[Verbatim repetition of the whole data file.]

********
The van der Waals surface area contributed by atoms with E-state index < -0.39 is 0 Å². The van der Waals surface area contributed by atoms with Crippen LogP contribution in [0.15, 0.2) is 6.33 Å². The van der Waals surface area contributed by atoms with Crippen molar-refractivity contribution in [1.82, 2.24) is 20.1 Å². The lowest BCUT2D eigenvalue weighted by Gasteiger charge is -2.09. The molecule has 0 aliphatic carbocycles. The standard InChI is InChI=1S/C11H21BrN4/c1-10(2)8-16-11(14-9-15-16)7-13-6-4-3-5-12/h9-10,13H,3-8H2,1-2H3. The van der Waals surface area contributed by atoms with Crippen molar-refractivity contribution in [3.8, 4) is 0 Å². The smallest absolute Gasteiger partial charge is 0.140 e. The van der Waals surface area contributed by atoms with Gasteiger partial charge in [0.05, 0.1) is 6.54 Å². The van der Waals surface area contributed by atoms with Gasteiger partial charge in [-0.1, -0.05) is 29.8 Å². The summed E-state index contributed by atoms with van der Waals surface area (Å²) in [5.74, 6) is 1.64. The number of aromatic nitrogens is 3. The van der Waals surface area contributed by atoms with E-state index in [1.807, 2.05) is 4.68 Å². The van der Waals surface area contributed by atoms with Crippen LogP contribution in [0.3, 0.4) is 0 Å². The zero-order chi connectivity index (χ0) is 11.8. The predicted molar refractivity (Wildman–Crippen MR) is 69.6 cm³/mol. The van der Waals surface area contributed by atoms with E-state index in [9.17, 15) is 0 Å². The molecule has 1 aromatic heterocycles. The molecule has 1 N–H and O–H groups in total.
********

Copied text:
The van der Waals surface area contributed by atoms with E-state index < -0.39 is 0 Å². The van der Waals surface area contributed by atoms with Crippen LogP contribution in [0.15, 0.2) is 6.33 Å². The van der Waals surface area contributed by atoms with Crippen molar-refractivity contribution in [1.82, 2.24) is 20.1 Å². The lowest BCUT2D eigenvalue weighted by Gasteiger charge is -2.09. The molecule has 0 aliphatic carbocycles. The standard InChI is InChI=1S/C11H21BrN4/c1-10(2)8-16-11(14-9-15-16)7-13-6-4-3-5-12/h9-10,13H,3-8H2,1-2H3. The van der Waals surface area contributed by atoms with Crippen molar-refractivity contribution in [3.8, 4) is 0 Å². The smallest absolute Gasteiger partial charge is 0.140 e. The van der Waals surface area contributed by atoms with Gasteiger partial charge in [0.05, 0.1) is 6.54 Å². The van der Waals surface area contributed by atoms with Gasteiger partial charge in [-0.1, -0.05) is 29.8 Å². The summed E-state index contributed by atoms with van der Waals surface area (Å²) in [5.74, 6) is 1.64. The number of aromatic nitrogens is 3. The van der Waals surface area contributed by atoms with E-state index in [1.807, 2.05) is 4.68 Å². The van der Waals surface area contributed by atoms with Crippen LogP contribution in [0.3, 0.4) is 0 Å². The zero-order chi connectivity index (χ0) is 11.8. The predicted molar refractivity (Wildman–Crippen MR) is 69.6 cm³/mol. The van der Waals surface area contributed by atoms with E-state index in [9.17, 15) is 0 Å². The molecule has 1 aromatic heterocycles. The molecule has 1 N–H and O–H groups in total.